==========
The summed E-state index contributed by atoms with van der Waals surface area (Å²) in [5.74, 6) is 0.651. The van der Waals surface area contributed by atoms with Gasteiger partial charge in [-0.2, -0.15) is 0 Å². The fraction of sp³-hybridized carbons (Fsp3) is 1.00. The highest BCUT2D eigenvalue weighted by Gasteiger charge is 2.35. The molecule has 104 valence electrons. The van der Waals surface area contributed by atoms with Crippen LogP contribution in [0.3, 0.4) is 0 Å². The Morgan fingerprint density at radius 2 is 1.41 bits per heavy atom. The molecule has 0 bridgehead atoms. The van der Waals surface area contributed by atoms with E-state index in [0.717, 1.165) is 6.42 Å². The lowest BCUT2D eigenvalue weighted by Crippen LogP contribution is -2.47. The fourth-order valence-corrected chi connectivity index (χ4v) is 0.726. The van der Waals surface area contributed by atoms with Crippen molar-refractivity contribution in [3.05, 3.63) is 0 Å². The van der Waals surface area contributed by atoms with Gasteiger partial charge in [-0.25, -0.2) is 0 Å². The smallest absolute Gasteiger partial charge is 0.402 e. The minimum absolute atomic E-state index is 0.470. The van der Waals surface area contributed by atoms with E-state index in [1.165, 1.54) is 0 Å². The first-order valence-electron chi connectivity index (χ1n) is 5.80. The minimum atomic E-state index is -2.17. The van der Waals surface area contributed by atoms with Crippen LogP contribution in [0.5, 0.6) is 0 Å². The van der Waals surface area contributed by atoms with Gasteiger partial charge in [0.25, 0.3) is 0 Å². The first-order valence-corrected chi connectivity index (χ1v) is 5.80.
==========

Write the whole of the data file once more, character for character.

The summed E-state index contributed by atoms with van der Waals surface area (Å²) in [5.74, 6) is 0.651. The van der Waals surface area contributed by atoms with Gasteiger partial charge in [-0.2, -0.15) is 0 Å². The fraction of sp³-hybridized carbons (Fsp3) is 1.00. The highest BCUT2D eigenvalue weighted by Gasteiger charge is 2.35. The molecule has 104 valence electrons. The van der Waals surface area contributed by atoms with Crippen LogP contribution in [0.3, 0.4) is 0 Å². The Morgan fingerprint density at radius 2 is 1.41 bits per heavy atom. The molecule has 0 bridgehead atoms. The van der Waals surface area contributed by atoms with E-state index in [0.717, 1.165) is 6.42 Å². The lowest BCUT2D eigenvalue weighted by Crippen LogP contribution is -2.47. The fourth-order valence-corrected chi connectivity index (χ4v) is 0.726. The van der Waals surface area contributed by atoms with Crippen molar-refractivity contribution in [3.05, 3.63) is 0 Å². The van der Waals surface area contributed by atoms with Gasteiger partial charge in [-0.25, -0.2) is 0 Å². The smallest absolute Gasteiger partial charge is 0.402 e. The minimum absolute atomic E-state index is 0.470. The van der Waals surface area contributed by atoms with E-state index in [1.165, 1.54) is 0 Å². The first-order valence-electron chi connectivity index (χ1n) is 5.80. The minimum atomic E-state index is -2.17. The van der Waals surface area contributed by atoms with Crippen LogP contribution in [0.5, 0.6) is 0 Å². The van der Waals surface area contributed by atoms with Gasteiger partial charge in [0.25, 0.3) is 0 Å². The first-order valence-corrected chi connectivity index (χ1v) is 5.80.